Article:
Daniel came over and squatted next to you. He said he was sorry, that it was all his fault. If he hadn’t done what he did with Kanayo, you wouldn’t have had to go looking for someone like Ezra. He had placed you in a vulnerable position.

“No, you didn’t,” you said. “It was all my decision and fault. And I will totally understand if you ended things with me.”

Daniel reached out and cuddled you into his arms. He kissed you on your temple and held you tight. “I’m not going anywhere. I lost you once and I won’t lose you again.”

Your heart swelled as you lay there in his arms and tears started on a thready path from your eyes down your face.

 

7

Katie Melua’s Just like Heaven was playing in the amplifier as he drove you to your first CD4 count appointment. He was singing aloud: “Show me how you do that trick… The one that makes me scream he said… The one that makes me laugh he said… And threw his arms around my neck… Show me how you do it… And I promise you, I promise that… I’ll run away with you… I’ll run away with you.”

You joined half way into the song, and he held your hand in his.

He waited with you in the reception till the result from your white blood cell count came out. It wasn’t that bad for a recent exposure. HIV antibodies were remitting themselves in reaction to the virus. He followed you to the pharmacy for your antiretroviral therapy, and then to your counselling class.

You felt a bit relieved when the instructor – a nurse – introduced the new participants to the class. She was married to a HIV-positive husband, who had been undetectable for nearly fifteen years. You heaved a sigh of relief. At least, you were sure you would live to die another day.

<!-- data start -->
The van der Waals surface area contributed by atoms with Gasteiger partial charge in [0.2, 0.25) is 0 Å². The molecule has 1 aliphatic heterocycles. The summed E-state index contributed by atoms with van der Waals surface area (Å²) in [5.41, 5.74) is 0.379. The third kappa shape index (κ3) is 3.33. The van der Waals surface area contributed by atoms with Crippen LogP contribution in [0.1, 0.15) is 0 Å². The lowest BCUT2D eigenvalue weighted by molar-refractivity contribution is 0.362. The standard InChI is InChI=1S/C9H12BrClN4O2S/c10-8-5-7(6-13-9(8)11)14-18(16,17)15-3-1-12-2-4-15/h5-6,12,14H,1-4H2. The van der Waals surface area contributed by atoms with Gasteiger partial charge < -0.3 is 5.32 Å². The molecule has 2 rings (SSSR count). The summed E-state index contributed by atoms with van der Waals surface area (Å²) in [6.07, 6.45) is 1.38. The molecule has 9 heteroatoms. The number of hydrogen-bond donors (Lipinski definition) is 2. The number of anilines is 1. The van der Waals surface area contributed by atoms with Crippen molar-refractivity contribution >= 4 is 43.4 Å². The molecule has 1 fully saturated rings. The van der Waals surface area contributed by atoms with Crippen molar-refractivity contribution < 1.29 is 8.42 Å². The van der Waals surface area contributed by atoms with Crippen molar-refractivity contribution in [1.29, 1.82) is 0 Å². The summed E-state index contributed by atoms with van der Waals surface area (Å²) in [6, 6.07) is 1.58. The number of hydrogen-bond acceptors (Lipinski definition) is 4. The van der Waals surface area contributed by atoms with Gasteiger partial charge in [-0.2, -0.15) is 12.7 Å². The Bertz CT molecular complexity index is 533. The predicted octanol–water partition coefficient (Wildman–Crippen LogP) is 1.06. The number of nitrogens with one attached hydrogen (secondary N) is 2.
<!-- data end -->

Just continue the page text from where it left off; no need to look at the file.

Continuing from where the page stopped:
8

You were worried about what you couldn’t give him anymore: the sex. You were worried that he might get tired of you one day and move on. So you dreaded the day he would leave you and not come back. You sat on the edge of your “chair” and waited for it.

But he was a perfect gentleman. He stayed by your side.

So then, you started fearing that it wasn’t love that was keeping him there, but sympathy. You feared that this was him trying to redeem himself for having placed you in harm’s way.

So you tried breaking up with him after a CD4 count session.

“I have packed the rest of your things at my place,” you told him as he drove you back home.

“Why?” Daniel held on to the steering. There was traffic ahead at Olu Obasanjo. “Are you moving in back to your family house? You know you have to tell them at some point.”